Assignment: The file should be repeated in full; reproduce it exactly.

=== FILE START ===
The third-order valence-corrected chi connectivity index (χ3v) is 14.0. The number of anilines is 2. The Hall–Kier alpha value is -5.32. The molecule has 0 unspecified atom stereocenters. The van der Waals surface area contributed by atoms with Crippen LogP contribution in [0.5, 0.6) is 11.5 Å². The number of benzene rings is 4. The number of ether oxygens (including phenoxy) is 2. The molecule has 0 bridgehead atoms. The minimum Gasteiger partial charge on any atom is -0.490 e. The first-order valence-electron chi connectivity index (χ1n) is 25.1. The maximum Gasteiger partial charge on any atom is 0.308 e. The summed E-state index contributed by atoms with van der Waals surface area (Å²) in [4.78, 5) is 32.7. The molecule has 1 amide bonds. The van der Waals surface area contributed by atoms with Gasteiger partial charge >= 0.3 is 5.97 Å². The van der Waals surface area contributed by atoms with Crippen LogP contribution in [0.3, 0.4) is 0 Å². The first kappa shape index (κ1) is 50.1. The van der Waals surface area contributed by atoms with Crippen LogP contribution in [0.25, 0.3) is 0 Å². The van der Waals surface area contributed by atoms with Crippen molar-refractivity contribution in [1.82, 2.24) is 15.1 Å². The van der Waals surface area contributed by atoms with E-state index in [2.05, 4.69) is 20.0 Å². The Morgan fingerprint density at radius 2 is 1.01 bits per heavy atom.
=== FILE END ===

The third-order valence-corrected chi connectivity index (χ3v) is 14.0. The number of anilines is 2. The Hall–Kier alpha value is -5.32. The molecule has 0 unspecified atom stereocenters. The van der Waals surface area contributed by atoms with Crippen LogP contribution in [0.5, 0.6) is 11.5 Å². The number of benzene rings is 4. The number of ether oxygens (including phenoxy) is 2. The molecule has 0 bridgehead atoms. The minimum Gasteiger partial charge on any atom is -0.490 e. The first-order valence-electron chi connectivity index (χ1n) is 25.1. The maximum Gasteiger partial charge on any atom is 0.308 e. The summed E-state index contributed by atoms with van der Waals surface area (Å²) in [4.78, 5) is 32.7. The molecule has 1 amide bonds. The van der Waals surface area contributed by atoms with Gasteiger partial charge >= 0.3 is 5.97 Å². The van der Waals surface area contributed by atoms with Crippen LogP contribution in [0.3, 0.4) is 0 Å². The first kappa shape index (κ1) is 50.1. The van der Waals surface area contributed by atoms with Crippen LogP contribution in [0.25, 0.3) is 0 Å². The van der Waals surface area contributed by atoms with Crippen molar-refractivity contribution in [1.82, 2.24) is 15.1 Å². The van der Waals surface area contributed by atoms with E-state index in [2.05, 4.69) is 20.0 Å². The Morgan fingerprint density at radius 2 is 1.01 bits per heavy atom.